Although W Series cars are smaller and generate much lower aerodynamic loads than F1 cars, two suffered suspension failures already this weekend: Miki Koyama during the all-female series’ qualifying session and Abbie Eaton during the first race. Since COTA’s surface began to deteriorate in 2015 such failures have become slightly more commonplace in F1.
Tyre strategy decisions begin in Q2 for drivers who qualify in the top 10 – but not usually for those at the back of the grid. For three drivers there was a very specific objective in the session – beat each other but don’t place higher than 11th, in order to get the best start from the back and keep free tyre choice.
Sebastian Vettel beat Fernando Alonso and George Russell, meaning he’ll be the first of the grid-penalty-stricken starters. “In Q2, we were backing off”, he explained, “we didn’t want to go through to the top 10.” As a consequence, we may well not know the Aston Martin’s true pace – which had looked better in free practice. For all three penalised drivers, however, their team mates failed to progress further than they did.
In the top 10, two drivers will start on soft tyres – Yuki Tsunoda and Carlos Sainz Jnr. The Ferrari driver seems to have tested a long run on the soft tyres, putting in a 12 lap stint during second practice. Across the laps, Sainz drove consistently around a 1’42 lap, which should be plenty competitive at high fuel, on the race start.
Mario Isola, Pirelli’s head of F1 and car racing, said that the medium and hard compounds were still favourable, however. “The medium tyre was favoured by the majority of the top 10 on the grid, as starting on this compound allows more flexibility in terms of strategy. Managing the softs to avoid overheating – especially at the rear – is crucial in these warm conditions, and this makes the medium and the hard the key choices for the race.”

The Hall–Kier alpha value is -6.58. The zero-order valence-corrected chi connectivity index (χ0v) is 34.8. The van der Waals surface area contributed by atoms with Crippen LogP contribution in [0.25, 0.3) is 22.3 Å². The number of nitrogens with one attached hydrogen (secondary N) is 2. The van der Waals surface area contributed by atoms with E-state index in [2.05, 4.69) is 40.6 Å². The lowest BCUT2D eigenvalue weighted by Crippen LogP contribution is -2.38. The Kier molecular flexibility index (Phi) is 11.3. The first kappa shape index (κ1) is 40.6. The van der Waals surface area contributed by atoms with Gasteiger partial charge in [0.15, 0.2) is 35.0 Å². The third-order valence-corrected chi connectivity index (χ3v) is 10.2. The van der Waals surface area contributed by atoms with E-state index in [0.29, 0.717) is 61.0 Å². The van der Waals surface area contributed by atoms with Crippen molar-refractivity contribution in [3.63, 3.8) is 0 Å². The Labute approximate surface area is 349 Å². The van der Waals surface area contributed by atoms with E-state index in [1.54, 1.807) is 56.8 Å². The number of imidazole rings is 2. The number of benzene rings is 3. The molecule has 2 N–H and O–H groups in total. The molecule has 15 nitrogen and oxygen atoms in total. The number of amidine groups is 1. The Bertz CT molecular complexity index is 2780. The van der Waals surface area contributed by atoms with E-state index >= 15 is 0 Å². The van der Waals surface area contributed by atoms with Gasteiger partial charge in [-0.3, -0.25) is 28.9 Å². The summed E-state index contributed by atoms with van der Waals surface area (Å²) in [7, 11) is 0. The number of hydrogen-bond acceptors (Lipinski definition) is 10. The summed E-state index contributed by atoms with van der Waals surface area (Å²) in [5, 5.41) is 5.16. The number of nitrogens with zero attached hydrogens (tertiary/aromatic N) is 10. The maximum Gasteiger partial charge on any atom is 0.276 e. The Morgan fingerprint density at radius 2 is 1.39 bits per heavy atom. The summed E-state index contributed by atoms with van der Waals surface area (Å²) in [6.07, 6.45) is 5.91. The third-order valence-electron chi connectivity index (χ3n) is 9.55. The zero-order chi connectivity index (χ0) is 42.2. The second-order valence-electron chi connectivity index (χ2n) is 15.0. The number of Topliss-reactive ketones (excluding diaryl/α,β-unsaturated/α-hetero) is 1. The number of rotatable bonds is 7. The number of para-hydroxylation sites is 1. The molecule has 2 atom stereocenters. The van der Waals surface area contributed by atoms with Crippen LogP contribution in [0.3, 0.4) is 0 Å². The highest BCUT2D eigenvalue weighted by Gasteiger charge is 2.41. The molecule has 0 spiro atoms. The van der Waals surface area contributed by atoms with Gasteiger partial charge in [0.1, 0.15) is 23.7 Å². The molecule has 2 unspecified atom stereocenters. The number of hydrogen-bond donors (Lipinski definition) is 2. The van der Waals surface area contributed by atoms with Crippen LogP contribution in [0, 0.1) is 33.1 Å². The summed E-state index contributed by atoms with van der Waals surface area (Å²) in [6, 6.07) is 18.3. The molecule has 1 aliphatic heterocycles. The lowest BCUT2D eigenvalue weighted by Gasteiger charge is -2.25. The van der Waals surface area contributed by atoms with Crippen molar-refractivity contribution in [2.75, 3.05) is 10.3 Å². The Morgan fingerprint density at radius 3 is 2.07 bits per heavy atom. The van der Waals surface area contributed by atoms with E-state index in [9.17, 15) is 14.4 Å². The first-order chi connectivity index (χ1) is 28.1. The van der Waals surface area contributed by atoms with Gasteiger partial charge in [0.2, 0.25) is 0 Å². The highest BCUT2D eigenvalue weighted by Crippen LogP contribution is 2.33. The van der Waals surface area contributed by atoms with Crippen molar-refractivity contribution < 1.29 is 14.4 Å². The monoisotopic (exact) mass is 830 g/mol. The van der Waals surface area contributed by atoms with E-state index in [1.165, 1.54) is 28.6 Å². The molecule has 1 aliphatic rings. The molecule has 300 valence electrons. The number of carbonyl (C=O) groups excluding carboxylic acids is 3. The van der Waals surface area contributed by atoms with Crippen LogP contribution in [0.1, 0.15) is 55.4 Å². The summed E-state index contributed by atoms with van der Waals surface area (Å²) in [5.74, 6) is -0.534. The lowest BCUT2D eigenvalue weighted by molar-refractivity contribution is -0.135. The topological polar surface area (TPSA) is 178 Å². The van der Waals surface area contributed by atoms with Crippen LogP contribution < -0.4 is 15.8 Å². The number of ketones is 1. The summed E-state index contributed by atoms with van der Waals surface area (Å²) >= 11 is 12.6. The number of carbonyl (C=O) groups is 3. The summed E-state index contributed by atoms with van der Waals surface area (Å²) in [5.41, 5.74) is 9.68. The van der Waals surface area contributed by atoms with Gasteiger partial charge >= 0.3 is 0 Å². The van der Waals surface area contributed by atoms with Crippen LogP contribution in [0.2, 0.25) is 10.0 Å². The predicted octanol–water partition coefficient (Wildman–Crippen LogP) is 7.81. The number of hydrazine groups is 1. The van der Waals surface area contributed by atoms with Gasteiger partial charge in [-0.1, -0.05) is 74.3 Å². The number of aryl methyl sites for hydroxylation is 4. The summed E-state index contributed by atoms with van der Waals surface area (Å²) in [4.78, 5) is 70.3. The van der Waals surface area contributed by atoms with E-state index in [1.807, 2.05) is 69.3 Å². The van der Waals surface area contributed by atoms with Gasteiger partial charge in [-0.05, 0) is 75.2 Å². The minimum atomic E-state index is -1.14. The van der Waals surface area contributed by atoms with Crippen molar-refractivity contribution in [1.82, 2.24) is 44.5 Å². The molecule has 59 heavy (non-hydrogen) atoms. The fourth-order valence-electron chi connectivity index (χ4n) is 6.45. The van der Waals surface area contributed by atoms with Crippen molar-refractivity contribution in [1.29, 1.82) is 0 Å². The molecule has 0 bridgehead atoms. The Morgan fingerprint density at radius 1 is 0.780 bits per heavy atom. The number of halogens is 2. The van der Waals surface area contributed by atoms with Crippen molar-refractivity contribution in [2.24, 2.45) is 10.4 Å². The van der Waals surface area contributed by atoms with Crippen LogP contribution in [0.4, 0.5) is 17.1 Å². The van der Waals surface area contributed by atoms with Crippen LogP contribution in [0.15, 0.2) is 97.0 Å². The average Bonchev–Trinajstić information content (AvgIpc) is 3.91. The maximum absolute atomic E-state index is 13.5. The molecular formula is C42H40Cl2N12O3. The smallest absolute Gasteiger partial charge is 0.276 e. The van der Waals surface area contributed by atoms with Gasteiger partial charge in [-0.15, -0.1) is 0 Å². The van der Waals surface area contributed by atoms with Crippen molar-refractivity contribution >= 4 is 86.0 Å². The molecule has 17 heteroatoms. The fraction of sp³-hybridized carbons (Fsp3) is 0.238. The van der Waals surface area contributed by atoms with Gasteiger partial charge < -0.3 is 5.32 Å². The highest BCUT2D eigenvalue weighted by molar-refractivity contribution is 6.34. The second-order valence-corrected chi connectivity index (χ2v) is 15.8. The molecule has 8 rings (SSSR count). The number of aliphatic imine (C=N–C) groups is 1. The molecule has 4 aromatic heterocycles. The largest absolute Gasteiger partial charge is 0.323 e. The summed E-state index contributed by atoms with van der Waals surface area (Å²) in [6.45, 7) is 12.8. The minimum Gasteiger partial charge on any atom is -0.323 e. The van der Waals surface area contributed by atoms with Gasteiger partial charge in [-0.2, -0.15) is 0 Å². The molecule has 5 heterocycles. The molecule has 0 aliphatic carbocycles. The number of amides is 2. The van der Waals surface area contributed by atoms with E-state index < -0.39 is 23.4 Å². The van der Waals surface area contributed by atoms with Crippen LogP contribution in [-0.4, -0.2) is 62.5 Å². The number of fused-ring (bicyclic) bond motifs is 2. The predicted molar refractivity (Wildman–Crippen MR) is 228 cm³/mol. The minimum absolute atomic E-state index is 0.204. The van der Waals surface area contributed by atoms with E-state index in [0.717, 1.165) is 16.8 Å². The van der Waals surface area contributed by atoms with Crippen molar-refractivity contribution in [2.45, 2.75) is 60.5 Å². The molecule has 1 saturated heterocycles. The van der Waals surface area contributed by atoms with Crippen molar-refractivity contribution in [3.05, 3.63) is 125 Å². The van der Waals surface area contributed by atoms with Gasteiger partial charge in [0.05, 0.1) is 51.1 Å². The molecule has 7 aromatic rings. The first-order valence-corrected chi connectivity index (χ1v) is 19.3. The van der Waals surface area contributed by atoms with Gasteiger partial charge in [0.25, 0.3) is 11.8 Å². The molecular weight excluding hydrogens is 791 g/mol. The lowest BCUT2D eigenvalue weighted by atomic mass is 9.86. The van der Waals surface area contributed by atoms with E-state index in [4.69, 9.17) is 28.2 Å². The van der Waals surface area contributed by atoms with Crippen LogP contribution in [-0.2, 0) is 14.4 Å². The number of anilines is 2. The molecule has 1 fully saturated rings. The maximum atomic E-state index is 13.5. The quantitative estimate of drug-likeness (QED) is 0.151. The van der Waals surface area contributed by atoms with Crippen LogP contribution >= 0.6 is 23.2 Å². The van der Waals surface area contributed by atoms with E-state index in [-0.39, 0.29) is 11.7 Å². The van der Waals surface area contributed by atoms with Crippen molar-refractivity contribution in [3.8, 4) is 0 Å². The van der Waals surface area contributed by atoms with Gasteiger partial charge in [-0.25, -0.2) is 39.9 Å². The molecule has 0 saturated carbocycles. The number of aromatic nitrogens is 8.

In terms of pit stops, Pirelli expects it won’t be the usual one-stop race. “A two-stop strategy is the more likely, with the high speeds and abrasive surfaces here taking a lot out of the tyres,” said Isola. “At the same time, the relatively low pit stop time loss and number of overtaking opportunities mitigate the advantages of a one-stopper.”
However, Isola said that different combinations of tyre compounds “closely match” across a two-stop strategy, so drivers outside the top 10 could still try a soft starting tyre to make early gains.
There are two potential changes in the weather that could affect drivers during the race. Firstly, the wind is expected to slightly change direction from a south-easterly to due south direction – although that might still be beneficial.
George Russell said the switch from Friday, when wind was coming from the north, to Saturday’s weather, had dramatically improved Williams’ car balance. “The wind changed today to be a bit more headwind though that really tight, twisty section, which really brought the car towards us, whereas yesterday it just wasn’t really reacting very well in those sectors,” he explained.
However a recurrence of the rain which fell at the end of Q3 does not appear to be on the cards, with the official weather forecast giving a 0% chance of precipitation during the race.
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Quotes: Dieter Rencken
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Qualifying times in full
|Driver||Car||Q1||Q2 (vs Q1)||Q3 (vs Q2)|
|1||Max Verstappen||Red Bull||1’34.352||1’33.464 (-0.888)||1’32.910 (-0.554)|
|2||Lewis Hamilton||Mercedes||1’34.579||1’33.797 (-0.782)||1’33.119 (-0.678)|
|3||Sergio Perez||Red Bull||1’34.369||1’34.178 (-0.191)||1’33.134 (-1.044)|
|4||Valtteri Bottas||Mercedes||1’34.590||1’33.959 (-0.631)||1’33.475 (-0.484)|